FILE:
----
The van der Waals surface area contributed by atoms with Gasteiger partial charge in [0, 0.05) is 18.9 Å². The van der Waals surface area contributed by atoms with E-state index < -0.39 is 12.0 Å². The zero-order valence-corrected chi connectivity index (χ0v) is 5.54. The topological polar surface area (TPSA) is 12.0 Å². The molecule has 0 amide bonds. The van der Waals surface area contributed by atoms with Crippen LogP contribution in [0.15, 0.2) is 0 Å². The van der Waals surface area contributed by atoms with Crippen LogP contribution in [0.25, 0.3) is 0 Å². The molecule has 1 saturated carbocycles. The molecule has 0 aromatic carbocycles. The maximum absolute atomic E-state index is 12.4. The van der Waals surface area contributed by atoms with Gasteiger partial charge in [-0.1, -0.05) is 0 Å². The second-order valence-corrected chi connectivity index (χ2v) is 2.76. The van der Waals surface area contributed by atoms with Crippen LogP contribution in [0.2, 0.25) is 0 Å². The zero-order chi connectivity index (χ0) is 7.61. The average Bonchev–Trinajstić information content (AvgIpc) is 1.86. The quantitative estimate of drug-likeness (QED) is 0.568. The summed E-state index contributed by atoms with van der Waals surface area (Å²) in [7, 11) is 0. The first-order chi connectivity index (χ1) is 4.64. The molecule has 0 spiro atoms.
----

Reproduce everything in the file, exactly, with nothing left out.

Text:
The van der Waals surface area contributed by atoms with Gasteiger partial charge in [0, 0.05) is 18.9 Å². The van der Waals surface area contributed by atoms with E-state index < -0.39 is 12.0 Å². The zero-order valence-corrected chi connectivity index (χ0v) is 5.54. The topological polar surface area (TPSA) is 12.0 Å². The molecule has 0 amide bonds. The van der Waals surface area contributed by atoms with Crippen LogP contribution in [0.15, 0.2) is 0 Å². The van der Waals surface area contributed by atoms with Crippen LogP contribution in [0.25, 0.3) is 0 Å². The molecule has 1 saturated carbocycles. The molecule has 0 aromatic carbocycles. The maximum absolute atomic E-state index is 12.4. The van der Waals surface area contributed by atoms with Gasteiger partial charge in [-0.1, -0.05) is 0 Å². The second-order valence-corrected chi connectivity index (χ2v) is 2.76. The van der Waals surface area contributed by atoms with Crippen LogP contribution in [0.2, 0.25) is 0 Å². The zero-order chi connectivity index (χ0) is 7.61. The average Bonchev–Trinajstić information content (AvgIpc) is 1.86. The quantitative estimate of drug-likeness (QED) is 0.568. The summed E-state index contributed by atoms with van der Waals surface area (Å²) in [7, 11) is 0. The first-order chi connectivity index (χ1) is 4.64. The molecule has 0 spiro atoms.